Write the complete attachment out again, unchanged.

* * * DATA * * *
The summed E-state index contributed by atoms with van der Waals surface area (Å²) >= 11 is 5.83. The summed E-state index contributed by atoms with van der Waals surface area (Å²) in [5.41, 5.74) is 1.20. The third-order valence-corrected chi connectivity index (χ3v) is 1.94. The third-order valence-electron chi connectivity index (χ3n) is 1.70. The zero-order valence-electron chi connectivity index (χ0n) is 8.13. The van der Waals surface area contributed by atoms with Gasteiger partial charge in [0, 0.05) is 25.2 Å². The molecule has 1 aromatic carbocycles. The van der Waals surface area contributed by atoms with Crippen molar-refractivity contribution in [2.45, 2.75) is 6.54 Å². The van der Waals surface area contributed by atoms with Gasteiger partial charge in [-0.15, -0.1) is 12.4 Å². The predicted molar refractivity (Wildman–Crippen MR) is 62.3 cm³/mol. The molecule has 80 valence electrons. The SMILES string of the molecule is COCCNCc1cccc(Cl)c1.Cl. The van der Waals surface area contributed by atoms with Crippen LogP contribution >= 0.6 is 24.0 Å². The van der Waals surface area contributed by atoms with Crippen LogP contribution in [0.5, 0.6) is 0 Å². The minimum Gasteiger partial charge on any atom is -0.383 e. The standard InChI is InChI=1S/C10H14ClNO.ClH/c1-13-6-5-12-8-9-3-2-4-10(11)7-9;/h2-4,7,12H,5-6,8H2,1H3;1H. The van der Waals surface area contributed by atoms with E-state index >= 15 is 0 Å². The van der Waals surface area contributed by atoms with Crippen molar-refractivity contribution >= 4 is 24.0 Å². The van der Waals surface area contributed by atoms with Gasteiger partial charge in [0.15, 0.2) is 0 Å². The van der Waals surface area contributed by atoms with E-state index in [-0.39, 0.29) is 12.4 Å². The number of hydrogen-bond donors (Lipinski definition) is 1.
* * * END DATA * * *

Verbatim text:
The summed E-state index contributed by atoms with van der Waals surface area (Å²) >= 11 is 5.83. The summed E-state index contributed by atoms with van der Waals surface area (Å²) in [5.41, 5.74) is 1.20. The third-order valence-corrected chi connectivity index (χ3v) is 1.94. The third-order valence-electron chi connectivity index (χ3n) is 1.70. The zero-order valence-electron chi connectivity index (χ0n) is 8.13. The van der Waals surface area contributed by atoms with Gasteiger partial charge in [0, 0.05) is 25.2 Å². The molecule has 1 aromatic carbocycles. The van der Waals surface area contributed by atoms with Crippen molar-refractivity contribution in [2.45, 2.75) is 6.54 Å². The van der Waals surface area contributed by atoms with Gasteiger partial charge in [-0.15, -0.1) is 12.4 Å². The predicted molar refractivity (Wildman–Crippen MR) is 62.3 cm³/mol. The molecule has 80 valence electrons. The SMILES string of the molecule is COCCNCc1cccc(Cl)c1.Cl. The van der Waals surface area contributed by atoms with Crippen LogP contribution >= 0.6 is 24.0 Å². The van der Waals surface area contributed by atoms with Crippen LogP contribution in [0.5, 0.6) is 0 Å². The minimum Gasteiger partial charge on any atom is -0.383 e. The standard InChI is InChI=1S/C10H14ClNO.ClH/c1-13-6-5-12-8-9-3-2-4-10(11)7-9;/h2-4,7,12H,5-6,8H2,1H3;1H. The van der Waals surface area contributed by atoms with E-state index >= 15 is 0 Å². The van der Waals surface area contributed by atoms with Crippen molar-refractivity contribution >= 4 is 24.0 Å². The van der Waals surface area contributed by atoms with Gasteiger partial charge in [0.15, 0.2) is 0 Å². The van der Waals surface area contributed by atoms with E-state index in [-0.39, 0.29) is 12.4 Å². The number of hydrogen-bond donors (Lipinski definition) is 1.